The sculpture displayed in the Luxor Museum is a noteworthy artifact from Ancient Egypt, dating back to the 18th Dynasty (1479-1425 BC). This substantial granite statue presents Thutmose III, an influential pharaoh, in a seated position, consistent with pharaonic sculptural conventions.
The statue, made from dark granite, depicts Thutmose III wearing essential royal insignia: the nemes - a distinctive royal headdress, and the uraeus - an upright Egyptian cobra fixed on the forehead symbolizing royal and divine power. The precision of carved features, including well-structured eyes, prominent cheekbones, and a definitive jawline, contribute to the solemn yet tranquil countenance of the pharaoh.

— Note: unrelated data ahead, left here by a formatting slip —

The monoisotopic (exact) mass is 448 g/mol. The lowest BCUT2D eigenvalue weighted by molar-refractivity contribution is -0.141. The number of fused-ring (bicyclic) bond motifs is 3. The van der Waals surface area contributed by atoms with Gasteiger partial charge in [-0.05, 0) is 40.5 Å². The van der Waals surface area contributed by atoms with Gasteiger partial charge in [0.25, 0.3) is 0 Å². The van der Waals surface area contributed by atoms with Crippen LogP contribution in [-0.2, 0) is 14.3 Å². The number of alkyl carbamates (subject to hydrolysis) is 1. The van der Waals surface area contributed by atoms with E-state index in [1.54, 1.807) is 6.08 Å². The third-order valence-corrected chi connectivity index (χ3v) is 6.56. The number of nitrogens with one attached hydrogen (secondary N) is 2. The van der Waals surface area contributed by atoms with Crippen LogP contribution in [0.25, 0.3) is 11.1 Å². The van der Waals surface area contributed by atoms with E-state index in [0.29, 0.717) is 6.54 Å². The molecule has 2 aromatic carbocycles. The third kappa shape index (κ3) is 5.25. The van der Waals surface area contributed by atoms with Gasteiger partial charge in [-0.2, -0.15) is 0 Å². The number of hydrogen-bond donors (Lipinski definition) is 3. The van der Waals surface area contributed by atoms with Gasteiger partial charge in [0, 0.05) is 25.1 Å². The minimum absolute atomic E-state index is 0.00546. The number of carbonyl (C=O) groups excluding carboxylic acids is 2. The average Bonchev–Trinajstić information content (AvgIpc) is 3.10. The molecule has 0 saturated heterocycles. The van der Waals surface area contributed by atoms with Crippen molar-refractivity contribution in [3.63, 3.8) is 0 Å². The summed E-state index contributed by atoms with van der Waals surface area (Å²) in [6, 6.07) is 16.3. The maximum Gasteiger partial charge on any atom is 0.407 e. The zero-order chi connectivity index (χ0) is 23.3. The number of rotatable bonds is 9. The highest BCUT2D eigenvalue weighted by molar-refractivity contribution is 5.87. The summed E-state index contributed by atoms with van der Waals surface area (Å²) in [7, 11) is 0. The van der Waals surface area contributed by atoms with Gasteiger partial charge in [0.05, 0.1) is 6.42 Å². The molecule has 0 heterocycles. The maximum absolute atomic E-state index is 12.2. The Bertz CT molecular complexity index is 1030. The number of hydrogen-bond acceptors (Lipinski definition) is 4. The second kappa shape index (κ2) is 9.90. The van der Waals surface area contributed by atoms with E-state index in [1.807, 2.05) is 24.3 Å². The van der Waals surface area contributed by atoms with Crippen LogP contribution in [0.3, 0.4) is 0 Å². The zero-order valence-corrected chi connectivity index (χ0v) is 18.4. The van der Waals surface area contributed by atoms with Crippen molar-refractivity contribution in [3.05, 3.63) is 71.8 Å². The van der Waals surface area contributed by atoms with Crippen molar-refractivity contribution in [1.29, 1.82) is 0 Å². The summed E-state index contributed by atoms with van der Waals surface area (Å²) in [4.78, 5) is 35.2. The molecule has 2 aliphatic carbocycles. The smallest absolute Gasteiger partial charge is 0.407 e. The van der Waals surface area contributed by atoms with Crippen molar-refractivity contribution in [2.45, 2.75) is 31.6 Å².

The depiction of power and authority is enhanced by the pharaoh's pose, with the left hand resting on his lap and the right hand holding the royal scepter. Hieroglyphic inscriptions on the throne alongside the cartouche, presenting Thutmose III's birth and throne names, provide valuable insights into the historical and social context of his reign.
As a representative work from the New Kingdom Period, the statue draws attention to the exacting craftsmanship and detailed inscriptions characteristic of the era's sculptural art. The stature and quality of the piece suggest the high regard and admiration towards the pharaoh.